Can We Avoid An Emergency?
Mechanical valve removed from my husband in 2006

We have already been through urgent situations because of his aortic valve. First it was his own BAV that put him abruptly into pneumonia and heart failure.

 Then, 15 years later, it was complications from scar tissue (pannus) and strands on his mechanical valve that injured him, sending particles to his brain.

 Each time, we were blindsided by the suddenness. Now, with this tissue valve showing a problem, is there anything we can do to be better prepared?

Sudden Failure

I am thinking of two people with bovine valves whose symptoms became severe suddenly. They found themselves urgently needing another surgery. One, a woman, had "redo" surgery locally to replace the valve. She was too sick to travel anywhere else. The recovery was not easy, but her life was saved.

 And then there is a young man. He developed severe symptoms, in a place far from the surgeon who performed his first surgery. He had to make a difficult decision. Step on a plane and fly for hours to reach his surgeon again, or entrust himself to whoever was local. He stepped on the plane. I still remember the relief I felt when I knew his plane had landed.
A failed bovine valve that required urgent removal

Knowing this, I wonder, can we know ahead of time, before it is urgent? We have been told that one reason for sudden problems is calcification buildup at the "hinges", the bottom of the leaflets where the tissue bends as the leaflets move. And when the valve leaks (regurgitation, insufficiency) for whatever reason, severe trouble can develop. These are two key things (the hinges, the leakage) that help me understand, removing some of the fear that comes with uncertainty and mystery.

Keeping Watch

When he first received this bovine valve, because of the severity of what happened with his mechanical valve, he was watched closely. Then it was checks just once a year, as things continued to look good. Just when we might begin to think all was well, there was the damaged leaflet!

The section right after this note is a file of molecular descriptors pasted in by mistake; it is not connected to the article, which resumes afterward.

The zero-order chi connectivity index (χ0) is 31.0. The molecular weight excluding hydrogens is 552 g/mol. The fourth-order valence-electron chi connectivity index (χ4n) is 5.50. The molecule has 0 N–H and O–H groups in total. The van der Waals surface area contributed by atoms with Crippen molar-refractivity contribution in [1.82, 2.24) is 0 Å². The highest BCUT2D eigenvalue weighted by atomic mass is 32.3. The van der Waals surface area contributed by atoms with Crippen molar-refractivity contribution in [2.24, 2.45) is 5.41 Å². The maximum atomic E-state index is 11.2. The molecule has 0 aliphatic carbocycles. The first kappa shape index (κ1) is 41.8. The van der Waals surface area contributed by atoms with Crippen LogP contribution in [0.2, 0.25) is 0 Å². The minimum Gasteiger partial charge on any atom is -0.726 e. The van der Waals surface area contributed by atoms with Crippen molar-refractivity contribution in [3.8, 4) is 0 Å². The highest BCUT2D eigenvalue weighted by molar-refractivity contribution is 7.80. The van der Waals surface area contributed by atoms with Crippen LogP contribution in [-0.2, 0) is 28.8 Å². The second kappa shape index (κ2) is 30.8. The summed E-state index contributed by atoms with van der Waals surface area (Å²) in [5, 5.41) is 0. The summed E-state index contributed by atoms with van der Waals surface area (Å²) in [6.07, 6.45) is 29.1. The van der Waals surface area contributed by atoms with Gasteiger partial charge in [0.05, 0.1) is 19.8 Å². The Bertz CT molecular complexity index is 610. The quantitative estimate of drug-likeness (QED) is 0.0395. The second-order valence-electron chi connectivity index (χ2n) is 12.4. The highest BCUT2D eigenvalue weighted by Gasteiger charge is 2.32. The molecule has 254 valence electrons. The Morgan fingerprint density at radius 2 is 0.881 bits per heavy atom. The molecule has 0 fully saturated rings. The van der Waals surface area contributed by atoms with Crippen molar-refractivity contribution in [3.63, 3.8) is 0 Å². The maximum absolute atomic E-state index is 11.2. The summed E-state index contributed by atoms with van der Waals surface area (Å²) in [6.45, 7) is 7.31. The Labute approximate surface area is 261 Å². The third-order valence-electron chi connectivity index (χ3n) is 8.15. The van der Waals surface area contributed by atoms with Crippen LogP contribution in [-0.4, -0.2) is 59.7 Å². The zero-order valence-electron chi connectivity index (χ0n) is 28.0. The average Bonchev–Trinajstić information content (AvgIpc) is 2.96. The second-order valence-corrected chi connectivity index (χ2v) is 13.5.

These last two years, his bovine valve has been watched more closely again. The interpretation of his regular echocardiogram was rather alarming two years ago. A TEE (transesophageal echo, which requires anesthesia) was more re-assuring. The damage to that  leaflet is at the top, not at the hinges!

This leaflet does not move far enough to open as fully as it should, but the other two leaflets do. All three of them close well, so there is no significant leaking.

Another echo followed by a CT scan recently showed the valve about the same. Good news, for now!

Imperfect, Life Extending Solutions

I remember again how we were told 26 years ago that he was fixed for life. Today we know that for my husband, these artificial valves, first a mechanical and then one made of bovine tissue, have been life saving but imperfect solutions.

Coping in Our Three-Foot World

In the book No Hero, Mark Owen writes in chapter three about fear and the three-foot world. It is something he learned in rock climbing training. Not to look down, not to look off in the distance, not even to look for help from others. Focus on the things within reach, things that you can do. We can do that!

In our three-foot world, we do not have to live in fear of things in the distance that no one can control. Here is what we can control:

  • living a healthy lifestyle
  • monitoring blood pressure and taking blood pressure medication accordingly 
  • listening to his body, knowing that even mild symptoms are messengers
  • keeping appointments to check on the valve
  • learning from information as it emerges about artificial heart valves 

Treasure the Ordinary Day

This thought comes from a Swedish proverb. It would be so easy to forget that every ordinary day  is special, a treasure. For us, a day when, with every heart beat, an imperfect valve opens and closes well enough to make it a perfect day!

With very best wishes to all who,
like we do,
 live each day with an imperfect heart valve.

 May you have many perfect days.

~ Arlys Velebir